The real reason why eBay bought Skype?
So when eBay bought Internet telephony service Skype a while back for rather a lot of money there were murmerings about what in the hell the auction site was thinking. We just got all excited about Skype-enabled click-to-call ads eBay’s small time sellers via Skype… then this happens:
Skype to sell EMI music on retail site
EMI Music Publishing, the song rights company, yesterday announced a deal with Skype, the internet telephony business, to sell music on Skype’s new retail website.
Under the deal, Skype will be licensed to use song copyrights from EMI’s catalogue to sell music as downloads and ring tones. It is the first time that music copyrights have been licensed worldwide in such a way. Normally licences have to be applied for by the seller on a country-by-country basis, making it more difficult for songwriters to collect payments for their work.
Skype has not yet set a launch date for its new online store. The company recently signed a deal with the Warner Bros’ group of record labels, allowing Skype use of Warner Bros’ master recordings.
As the world’s largest music publisher, EMI has more than one million copyrights, including those to some of the best-known songs ever written, such as New York, New York, Singin’ in the Rain and Over the Rainbow.
The clever folks at MIT said this would happen (as did BST, kinda — check prediction #6). Back at the time of the eBay Skype deal they wrote:
The long post in a nutshell: I think eBay wants to use Skype as a distribution platform for content, micro-paid for through PayPal and accessible on a wide range of devices… Imagine a music library into which you can dial either with your Skype, or your cell phone, or even a land line. Finally, all those “free nights and weekends” will be put to good use. Also imagine each user paying a token amount — say, $0.01 — for each content unit, a song. The sound quality is good and the transfer is fast thanks to the Skype’s distributed model. Payments are painless and barely noticeable, and are debited directly from your PayPal account. Who needs satellite radio then? Who needs (oh my God) iTunes?
To cross sell its newly purchased Internet telephony service, eBay is auctioning 10 minute calls to celebs for charity.
Bids for a ten minute conversation with Penelope Cruz were at $560 at time of writing. It’s reminiscent of the 1997(?) One2One campaign featuring people like Kate Moss talking about who they would like ‘to have a One2One with’ (hers was Elvis). For our money, pretty much the best representation of what mobile communications really mean.
This too is a cute idea but surely eBay needs to hammer home that calls via Skype are … erm … free?
The shirts that Jake Gyllenhaal and Heath Ledger took off in Brokeback Mountain have reached $29,000 on eBay.
Just one of many Brokeback Mountain related auctions — WOW has been doing a sterling job of tracking all the bad brokeback-related art as well — the shirts (cleaned but ‘still stained’) are raising money for a children’s charity.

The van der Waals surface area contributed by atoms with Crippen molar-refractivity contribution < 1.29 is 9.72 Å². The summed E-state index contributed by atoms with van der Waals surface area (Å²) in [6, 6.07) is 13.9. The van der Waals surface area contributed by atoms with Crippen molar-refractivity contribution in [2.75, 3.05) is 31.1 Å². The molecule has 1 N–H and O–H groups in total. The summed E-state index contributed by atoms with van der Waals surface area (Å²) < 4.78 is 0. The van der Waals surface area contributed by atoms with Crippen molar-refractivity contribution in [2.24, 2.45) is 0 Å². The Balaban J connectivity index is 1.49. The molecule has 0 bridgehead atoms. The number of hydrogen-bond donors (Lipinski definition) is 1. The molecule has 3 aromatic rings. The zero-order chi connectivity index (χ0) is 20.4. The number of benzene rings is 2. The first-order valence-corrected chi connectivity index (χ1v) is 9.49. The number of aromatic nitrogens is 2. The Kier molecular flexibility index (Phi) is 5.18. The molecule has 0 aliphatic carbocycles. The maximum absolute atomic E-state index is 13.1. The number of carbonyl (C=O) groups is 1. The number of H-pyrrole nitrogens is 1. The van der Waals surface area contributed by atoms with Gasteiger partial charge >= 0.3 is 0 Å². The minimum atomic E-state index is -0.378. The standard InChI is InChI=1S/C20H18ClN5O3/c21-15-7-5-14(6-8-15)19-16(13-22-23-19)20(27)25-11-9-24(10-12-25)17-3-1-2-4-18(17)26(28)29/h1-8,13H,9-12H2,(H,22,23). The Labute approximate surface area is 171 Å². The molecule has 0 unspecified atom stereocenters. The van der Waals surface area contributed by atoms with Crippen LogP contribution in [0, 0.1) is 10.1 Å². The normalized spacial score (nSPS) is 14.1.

The owner of US travel sites Orbitz and Cheaptickets, is to make its first foray into ‘traditional’ advertising.
In a nice sign o’ the times, the Financial Times article makes clear the difference between old and new marketing techniques. Cendant argues that it is investing in newspaper ads in an attempt to ‘bring brands to life’ and differentiate itself from its online rivals.
We’ve noted before how online retailers such as Lastminute and eBay have exploited offline media in an attempt to make their brands ‘huggier’ and more ‘real world’. It’s also a classic ploy to draw in any straggling technophobes out there. And we wonder how much of this is designed to placate digital immigrants who still draw a line between the online and offline worlds, unlike their kids — already digital natives who see everything glommed together.
Randy Wagner, chief marketing operating officer of Cedant draws a distinction between the ‘art and science’ of traditional and online advertising — aligning online with measurable impact and offline with emotional reach. Now all traditional marketers have to do is convince everybody else… The Wall Street Journal reported just this week: “Newspapers are losing their single biggest category of classified advertising: auto ads. Revenue from car classifieds has been falling for seven straight quarters, and analysts are beginning to wonder if the drop-off is permanent.”
A museum of personal computers is for sale on eBay.
The reluctant vendor writes on the listing:
Collecting is Fun! The birth of the Personal Computer was one of the most significant events in our history. You can have one of the most complete collections. Our collection documents the history of the PC. We also have vintage Test Equipment and Electronic/Scientific kits used by early hobbyists.
Bidding is currently at $20,000 - reserve not met.
Online auction site eBay confirmed today that it has bought Internet telephony company Skype in a £1.4bn deal.
eBay chief executive Meg Whitman said of the deal: